The BLS released the preliminary September employment numbers this morning. Unlike last month, when the economy added an adjusted 57,000 private-sector jobs, this month the economy managed 103,000.
This was a lot better than some forecasters had predicted (the revised August numbers, +57,000 versus the Big Zee-Roh, were also welcome). Before today, I had seen September numbers ranging from zero to 130,000. The ADP report, a much-watched measure that comes out before the government total, anticipated 91,000 — the same number it anticipated last month — so the fact that we came in well above that is a cautiously positive sign.
The BLS report should quash speculation that we are heading for a double-dip recession, or that we're in some kind of quasi-recession right now. Felix Salmon doesn't think so — he's making more of a long-term malaise argument — but if we can avoid some kind of debt cataclysm in the Eurozone, then we may be able to turn the ocean liner at this point.
This isn't to say that the sun is coming out. The economy is adding jobs and growing, although at a rate that's far too slow to bring unemployment down from its current national level of 9.1 percent. (We'd need GDP growth at 4-5 percent for that, and to add 350,000-400,00 each month.)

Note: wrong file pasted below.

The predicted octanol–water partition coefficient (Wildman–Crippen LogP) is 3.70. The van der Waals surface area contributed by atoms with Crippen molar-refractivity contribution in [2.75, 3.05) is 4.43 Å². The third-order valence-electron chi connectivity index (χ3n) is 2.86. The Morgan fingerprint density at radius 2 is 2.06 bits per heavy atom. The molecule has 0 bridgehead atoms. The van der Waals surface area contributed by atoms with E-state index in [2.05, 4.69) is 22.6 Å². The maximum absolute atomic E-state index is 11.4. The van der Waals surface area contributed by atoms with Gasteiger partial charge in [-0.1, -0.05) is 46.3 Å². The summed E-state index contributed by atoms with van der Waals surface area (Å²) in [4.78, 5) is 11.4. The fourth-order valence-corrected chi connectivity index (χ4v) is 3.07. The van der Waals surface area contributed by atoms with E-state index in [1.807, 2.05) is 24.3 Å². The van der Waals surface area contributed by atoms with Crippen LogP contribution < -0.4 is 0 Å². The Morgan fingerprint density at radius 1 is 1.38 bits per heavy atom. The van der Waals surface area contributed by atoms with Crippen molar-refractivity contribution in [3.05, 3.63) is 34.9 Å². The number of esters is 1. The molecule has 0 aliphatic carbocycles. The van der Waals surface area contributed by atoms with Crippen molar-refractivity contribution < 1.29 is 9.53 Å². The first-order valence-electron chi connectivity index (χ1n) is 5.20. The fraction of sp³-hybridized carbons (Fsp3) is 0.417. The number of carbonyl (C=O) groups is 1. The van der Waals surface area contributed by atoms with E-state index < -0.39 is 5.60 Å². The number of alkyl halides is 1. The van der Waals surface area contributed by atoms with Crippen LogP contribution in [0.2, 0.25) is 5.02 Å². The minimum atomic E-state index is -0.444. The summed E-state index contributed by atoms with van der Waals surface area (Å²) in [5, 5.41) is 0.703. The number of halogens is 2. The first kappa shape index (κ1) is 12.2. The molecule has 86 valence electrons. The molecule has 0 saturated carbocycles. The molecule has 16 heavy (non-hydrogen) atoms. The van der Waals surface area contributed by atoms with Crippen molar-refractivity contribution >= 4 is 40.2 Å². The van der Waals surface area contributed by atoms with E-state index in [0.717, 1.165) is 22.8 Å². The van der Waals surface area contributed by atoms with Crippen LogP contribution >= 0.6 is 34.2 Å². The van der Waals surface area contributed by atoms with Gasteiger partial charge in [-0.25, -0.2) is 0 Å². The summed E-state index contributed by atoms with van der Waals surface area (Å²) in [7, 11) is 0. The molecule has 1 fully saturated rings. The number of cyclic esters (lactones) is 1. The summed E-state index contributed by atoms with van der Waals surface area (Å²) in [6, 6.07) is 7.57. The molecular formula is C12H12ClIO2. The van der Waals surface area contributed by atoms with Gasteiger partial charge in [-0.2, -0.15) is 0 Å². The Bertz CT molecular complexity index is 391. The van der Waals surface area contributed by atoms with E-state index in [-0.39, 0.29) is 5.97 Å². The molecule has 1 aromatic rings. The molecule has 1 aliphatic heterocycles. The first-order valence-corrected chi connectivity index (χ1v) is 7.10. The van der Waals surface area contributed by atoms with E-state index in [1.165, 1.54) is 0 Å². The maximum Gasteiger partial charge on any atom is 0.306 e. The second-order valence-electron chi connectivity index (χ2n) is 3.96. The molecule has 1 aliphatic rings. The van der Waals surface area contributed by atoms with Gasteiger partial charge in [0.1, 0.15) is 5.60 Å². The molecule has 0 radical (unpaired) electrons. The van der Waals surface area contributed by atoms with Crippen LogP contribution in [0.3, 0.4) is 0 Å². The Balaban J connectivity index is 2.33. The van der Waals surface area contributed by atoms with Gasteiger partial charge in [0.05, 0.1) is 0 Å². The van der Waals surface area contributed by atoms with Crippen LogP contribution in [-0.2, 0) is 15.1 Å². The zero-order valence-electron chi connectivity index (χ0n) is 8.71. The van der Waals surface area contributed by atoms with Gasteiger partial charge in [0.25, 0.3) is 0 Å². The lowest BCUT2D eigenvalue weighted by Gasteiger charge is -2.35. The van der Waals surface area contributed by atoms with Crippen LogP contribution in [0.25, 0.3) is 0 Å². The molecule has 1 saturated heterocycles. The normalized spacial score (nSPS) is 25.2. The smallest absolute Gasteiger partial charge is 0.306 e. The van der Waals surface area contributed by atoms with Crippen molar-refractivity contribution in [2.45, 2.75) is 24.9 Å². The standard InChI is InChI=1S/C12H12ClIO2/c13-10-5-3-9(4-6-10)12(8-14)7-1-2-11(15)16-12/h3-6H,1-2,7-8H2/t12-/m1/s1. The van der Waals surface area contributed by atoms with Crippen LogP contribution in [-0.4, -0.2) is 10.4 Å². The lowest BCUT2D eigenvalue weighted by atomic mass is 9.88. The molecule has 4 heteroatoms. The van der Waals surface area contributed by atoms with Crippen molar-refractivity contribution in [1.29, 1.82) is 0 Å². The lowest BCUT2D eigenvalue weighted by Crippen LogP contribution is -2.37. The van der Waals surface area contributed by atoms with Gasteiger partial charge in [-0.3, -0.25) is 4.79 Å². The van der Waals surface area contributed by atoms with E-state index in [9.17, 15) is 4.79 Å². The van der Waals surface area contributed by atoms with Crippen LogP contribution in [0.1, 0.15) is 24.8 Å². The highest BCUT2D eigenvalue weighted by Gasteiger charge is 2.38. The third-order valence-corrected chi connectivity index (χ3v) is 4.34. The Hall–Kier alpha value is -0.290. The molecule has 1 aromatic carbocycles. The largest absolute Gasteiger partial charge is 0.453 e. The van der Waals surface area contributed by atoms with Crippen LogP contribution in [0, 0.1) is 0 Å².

So far, the markets are responding in mixed fashion. The Dow is up slightly, but the S&P is down. The yield on the 10-year Treasury note edged up over 2 percent, however, a sign that investors may be recovering some confidence in the economy's momentum.
This is all cold comfort to the millions of American who are unemployed — or who have been unemployed for more than six months and are on the verge of dropping out of the job market altogether. Still, given that October has often been a month when big bad things happen to the economy, the slightly higher-than-expected job number is a good sign.
In California, unfortunately, there's less reason for optimism. Our state unemployment rate will probably stay at 12 percent. In Los Angeles County, it's unlikely to change from 12.4 percent. Inland, it's worse. The state and the region need job creation, and they need it in a hurry.
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